The ingenious detective and his faithful sidekick have actually been in the public domain for a long time. They were first introduced in 1887 and were featured in at least fifty stories that came out of copyright before Congress extended the copyright term in 1998. But that did not stop Conan Doyle Estate Ltd. from demanding licensing fees, based on the characters’ reappearance in a handful of later stories that were still under copyright. Most people simply paid up. The estate even has a website boasting about its licensing deals. But Leslie Klinger, a lawyer and Sherlock Holmes scholar, fought back.
Klinger was the co-editor of In the Company of Sherlock Holmes, an anthology of new Sherlock Holmes stories inspired by Doyle’s works. The Doyle estate threatened to block the book’s distribution, telling the publisher: “do not expect to see it offered for sale by Amazon, Barnes & Noble, and similar retailers. We work with those compan[ies] routinely to weed out unlicensed uses of Sherlock Holmes from their offerings, and will not hesitate to do so with your book as well.”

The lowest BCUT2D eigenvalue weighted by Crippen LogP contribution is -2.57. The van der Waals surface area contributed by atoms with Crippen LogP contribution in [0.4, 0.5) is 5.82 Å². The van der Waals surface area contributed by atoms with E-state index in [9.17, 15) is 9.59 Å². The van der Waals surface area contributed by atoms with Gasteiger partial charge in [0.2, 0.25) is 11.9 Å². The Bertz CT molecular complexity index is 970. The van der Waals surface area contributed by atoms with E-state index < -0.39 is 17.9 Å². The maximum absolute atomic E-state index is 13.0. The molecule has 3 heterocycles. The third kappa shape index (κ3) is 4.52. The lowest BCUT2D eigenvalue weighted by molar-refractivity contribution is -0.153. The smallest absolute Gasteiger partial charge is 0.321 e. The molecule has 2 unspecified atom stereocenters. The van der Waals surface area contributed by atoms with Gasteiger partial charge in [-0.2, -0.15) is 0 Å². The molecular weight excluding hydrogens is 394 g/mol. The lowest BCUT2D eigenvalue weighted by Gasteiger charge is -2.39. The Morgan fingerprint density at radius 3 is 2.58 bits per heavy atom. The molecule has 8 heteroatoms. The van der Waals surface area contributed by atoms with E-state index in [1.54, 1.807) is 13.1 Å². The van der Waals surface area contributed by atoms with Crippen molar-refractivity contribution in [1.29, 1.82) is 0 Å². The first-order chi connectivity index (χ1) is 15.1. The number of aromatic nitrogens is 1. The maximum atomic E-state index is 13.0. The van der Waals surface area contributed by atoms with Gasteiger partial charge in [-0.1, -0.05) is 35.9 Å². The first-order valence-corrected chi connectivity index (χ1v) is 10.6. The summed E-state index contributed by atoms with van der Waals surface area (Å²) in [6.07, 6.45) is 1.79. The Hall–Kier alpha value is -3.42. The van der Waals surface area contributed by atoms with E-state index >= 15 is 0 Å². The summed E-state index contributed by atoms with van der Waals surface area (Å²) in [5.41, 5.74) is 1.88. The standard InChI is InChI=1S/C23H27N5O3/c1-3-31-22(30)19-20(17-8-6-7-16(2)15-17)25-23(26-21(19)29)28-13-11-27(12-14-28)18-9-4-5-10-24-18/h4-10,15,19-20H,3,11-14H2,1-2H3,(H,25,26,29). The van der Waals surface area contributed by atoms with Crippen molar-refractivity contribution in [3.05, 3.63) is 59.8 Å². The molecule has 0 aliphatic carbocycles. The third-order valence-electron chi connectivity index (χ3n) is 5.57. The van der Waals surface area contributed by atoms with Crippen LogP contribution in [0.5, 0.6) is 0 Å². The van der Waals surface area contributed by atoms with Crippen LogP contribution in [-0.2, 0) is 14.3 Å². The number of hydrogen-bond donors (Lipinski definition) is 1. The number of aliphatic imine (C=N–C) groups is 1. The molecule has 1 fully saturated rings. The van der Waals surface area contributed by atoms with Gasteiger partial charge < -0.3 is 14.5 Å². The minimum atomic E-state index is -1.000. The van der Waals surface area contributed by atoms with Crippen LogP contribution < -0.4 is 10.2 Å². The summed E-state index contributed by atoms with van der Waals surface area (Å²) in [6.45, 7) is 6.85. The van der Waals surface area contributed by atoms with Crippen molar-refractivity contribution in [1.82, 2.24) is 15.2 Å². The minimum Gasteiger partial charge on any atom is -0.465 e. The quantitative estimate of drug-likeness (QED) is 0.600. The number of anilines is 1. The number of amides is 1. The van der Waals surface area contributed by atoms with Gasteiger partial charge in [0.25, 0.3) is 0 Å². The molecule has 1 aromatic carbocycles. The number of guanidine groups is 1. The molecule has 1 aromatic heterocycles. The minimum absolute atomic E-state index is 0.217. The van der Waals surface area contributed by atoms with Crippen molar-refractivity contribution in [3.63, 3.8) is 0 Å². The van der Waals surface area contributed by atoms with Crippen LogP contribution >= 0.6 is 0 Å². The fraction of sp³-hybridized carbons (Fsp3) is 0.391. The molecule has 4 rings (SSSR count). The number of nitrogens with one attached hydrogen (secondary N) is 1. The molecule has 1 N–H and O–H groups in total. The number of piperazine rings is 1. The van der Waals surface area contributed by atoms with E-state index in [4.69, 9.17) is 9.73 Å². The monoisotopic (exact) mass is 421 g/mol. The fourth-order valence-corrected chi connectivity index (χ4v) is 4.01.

Klinger went to court to seek a declaratory judgment in court that he was free to use the Holmes and Watson characters from Doyle’s public domain works. In response, the Doyle estate presented a bizarre legal theory that a “character is a work of authorship separate from the stories” so that the copyright term for characters does not commence until “the creation of the characters [is] complete.” By this logic, because Sherlock Holmes’ character development continued in stories that were still under copyright, his entire character—including all of the core aspects fully developed in earlier stories—was still copyrighted. This would have created a special end-run around the public domain for characters, who would remain copyrighted so long as their owners keep tweaking them in subsequent works, potentially forever.
“It is a bedrock principle of copyright that once work enters the public domain it cannot be appropriated as private (intellectual) property, and even the most creative of legal theories cannot trump this tenet.” –Klinger v. Conan Doyle Estate (N.D. Ill. 2013)
In December 2013, a court decisively rejected this theory and confirmed that all of the elements in the out-of-copyright Sherlock Holmes stories are “free for public use.” It explained: “Where an author has used the same character in a series of works, some of which are in the public domain, the public is free to copy story elements from the public domain works.”